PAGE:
How did a little city of 78,000 souls in British Columbia earn the big title of “Capital of Google Earth”?
The city of Nanaimo achieved the title inadvertently, says Per Kristensen, director of IT. “We didn’t come up with it – it was coined by Time magazine last year,” he says. “They picked up on a comment made by Michael Jones, the CTO of Google, at a conference, when he said ‘Nobody gets Google Earth like the city of Nanaimo.'”
Although Nanaimo didn’t seek the title, it was a welcome reward for years of hard work and collaboration at both the municipal and provincial level to build up and integrate data from various geographic information systems (GIS).
Nanaimo has been building up its GIS database for over 20 years by painstakingly geo-coding (assigning geographic designations to locations) and entering associated spatial and visual data for all its paper land records, says Kristensen. “It’s been a slow process with minimal investment, but we now have over 200 layers of data.”
With its extensive GIS database, Nanaimo can more efficiently manage many municipal services. One example is mapping the graves in its cemeteries – a common problem in many cities. Many cemeteries have grown organically over time without a grid system. “People buried over the last 150 years were just dropped in,” says Kristensen. “Finding a grave could only be done via placemarks in the scenery.”
Tackling this problem is surprisingly important to citizens. “This is one of the most requested services we get from the public,” he says. “Questions like, ‘Where’s my family from? When did they come here?’ come up in genealogy work. And there are many people in Vancouver doing historical work that come here looking for particular families.”
The project was spurred by the looming retirement of the caretaker who’d looked after Nanaimo’s cemetery for 30 years. “So we did a transfer of all her knowledge by creating a spatial map and plotting the graves. It’s been available internally for a year, and we’re about to open it up to the public.”
On the economic front, Nanaimo’s advanced GIS system allows it to respond instantly to developers looking for sites for shopping malls and other commercial buildings. In one instance, visual maps with several potential sites were prepared the day after a developer made an inquiry.
“He said the preparedness on our part encouraged him to move forward,” says Kristensen. “Without GIS, it probably would have taken weeks to respond, and it would all have been reactive. We would have had to get aerial photography, and have our engineers survey water and other infrastructure services.”
Nanaimo has also benefitted from larger provincial efforts to integrate GIS systems across the region, he says. “If a developer is looking for a site for a deep sea port that’s close to transportation, for example, you can’t just look in Nanaimo, you have to look across the coast.”
The Victoria-based Integrated Cadastral Information Society (ICIS) was started up in 2003 to integrate GIS information about the 2 million land parcels in B.C. by merging municipal, provincial and infrastructure data obtained from utilities, carriers and cable companies.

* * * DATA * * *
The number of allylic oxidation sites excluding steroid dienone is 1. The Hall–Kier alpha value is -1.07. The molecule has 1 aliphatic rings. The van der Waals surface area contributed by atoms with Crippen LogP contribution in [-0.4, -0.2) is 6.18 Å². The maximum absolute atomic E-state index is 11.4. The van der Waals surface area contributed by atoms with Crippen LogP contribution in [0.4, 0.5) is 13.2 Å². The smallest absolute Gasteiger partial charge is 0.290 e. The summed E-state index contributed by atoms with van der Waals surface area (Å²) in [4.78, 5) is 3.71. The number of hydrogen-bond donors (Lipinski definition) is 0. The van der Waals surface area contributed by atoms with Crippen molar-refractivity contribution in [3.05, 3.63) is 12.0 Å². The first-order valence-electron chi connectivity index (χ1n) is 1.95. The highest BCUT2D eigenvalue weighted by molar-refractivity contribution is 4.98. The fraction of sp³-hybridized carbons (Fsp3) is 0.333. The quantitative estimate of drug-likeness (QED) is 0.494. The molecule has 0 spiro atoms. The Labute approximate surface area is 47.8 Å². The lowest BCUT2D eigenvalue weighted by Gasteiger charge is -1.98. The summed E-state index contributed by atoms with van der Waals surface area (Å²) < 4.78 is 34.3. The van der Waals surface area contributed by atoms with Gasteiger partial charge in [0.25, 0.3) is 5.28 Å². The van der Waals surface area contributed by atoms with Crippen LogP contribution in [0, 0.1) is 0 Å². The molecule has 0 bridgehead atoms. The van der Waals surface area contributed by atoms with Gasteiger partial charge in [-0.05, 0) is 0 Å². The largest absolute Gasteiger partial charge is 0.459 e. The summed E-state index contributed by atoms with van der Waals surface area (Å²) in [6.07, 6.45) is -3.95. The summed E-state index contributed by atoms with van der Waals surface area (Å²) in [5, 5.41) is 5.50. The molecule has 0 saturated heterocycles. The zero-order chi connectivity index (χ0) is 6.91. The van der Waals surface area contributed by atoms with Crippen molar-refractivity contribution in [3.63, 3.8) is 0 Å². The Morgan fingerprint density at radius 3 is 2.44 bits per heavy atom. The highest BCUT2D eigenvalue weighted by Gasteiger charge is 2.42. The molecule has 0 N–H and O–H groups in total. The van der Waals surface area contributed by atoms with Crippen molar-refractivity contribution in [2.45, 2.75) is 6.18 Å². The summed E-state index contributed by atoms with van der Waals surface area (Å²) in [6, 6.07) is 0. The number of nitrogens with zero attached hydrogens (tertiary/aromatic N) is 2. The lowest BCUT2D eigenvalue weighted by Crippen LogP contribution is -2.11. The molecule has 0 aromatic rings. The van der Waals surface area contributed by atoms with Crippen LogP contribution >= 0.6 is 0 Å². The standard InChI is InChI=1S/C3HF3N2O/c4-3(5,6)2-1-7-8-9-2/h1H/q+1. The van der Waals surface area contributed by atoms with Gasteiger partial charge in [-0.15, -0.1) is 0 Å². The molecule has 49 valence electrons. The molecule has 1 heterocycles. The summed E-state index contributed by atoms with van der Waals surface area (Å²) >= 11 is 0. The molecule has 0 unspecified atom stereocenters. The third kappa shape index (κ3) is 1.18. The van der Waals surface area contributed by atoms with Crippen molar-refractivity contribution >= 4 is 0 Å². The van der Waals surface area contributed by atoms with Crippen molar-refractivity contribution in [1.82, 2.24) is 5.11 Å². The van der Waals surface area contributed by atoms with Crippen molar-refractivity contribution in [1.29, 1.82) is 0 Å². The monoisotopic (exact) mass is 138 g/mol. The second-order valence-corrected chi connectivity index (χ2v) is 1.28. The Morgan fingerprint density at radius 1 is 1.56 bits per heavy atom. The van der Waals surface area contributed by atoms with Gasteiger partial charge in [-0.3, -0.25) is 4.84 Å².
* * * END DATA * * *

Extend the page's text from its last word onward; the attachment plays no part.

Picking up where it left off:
“We’re taking all that information and stitching it all together into a common base, so when things are mapped to property lines, it’ll all lined up accurately,” says Steven Garner, civic spatial program manager at ICIS.
While this issue may not be obvious to citizens, the ultimate goal is to use their tax dollars more efficiently, says Garner. An enormous amount of duplication happens at the back-end by public and private sector entities that need the same geographic information.
“If there’s no common base, everyone makes their own,” he says. “For example, if a municipality sent underground infrastructure information to BC Hydro, the pipes wouldn’t line up, and the same would happen with other utilities – so they would all get their own data.”
Municipalities everywhere are under pressure to improve the accuracy of their geographic information as demand increases from business and other levels of government, he says. “Many are playing catch-up, so we run a grant program in B.C. to provide funding for improvement projects.”
With its approach, ICIS has achieved a unique level of collaboration on this initiative not seen in Canada or the U.S., he says. Kristensen points out Alberta has a similar spatial data warehouse project underway, but Calgary and Edmonton are not full participants.
Although the benefits of integration are legion, many GIS integration initiatives in other jurisdictions are plagued by political turf wars, says Garner.
“When our director speaks in the U.S., Americans are astounded we’ve been able to get so many different entities onside talking to each other. We had a lot of politics too in the early days, but the secret is to keep people talking and plugging at the message, because it just makes sense to integrate this.”
ICIS expects to have a completely integrated GIS system in place within five years, he says. And some of this information will be made available to Google so that boundary lines across B.C.’s municipalities will be visible in maps.
This subtle form of broadcasting B.C.’s high-tech capabilities via Google can bring unexpected rewards. “The exposure we got from being named the capital of Google Earth has been fantastic,” says Kristensen. “From an economic perspective, the attention we got from the media was worth millions. We couldn’t buy that kind of marketing.”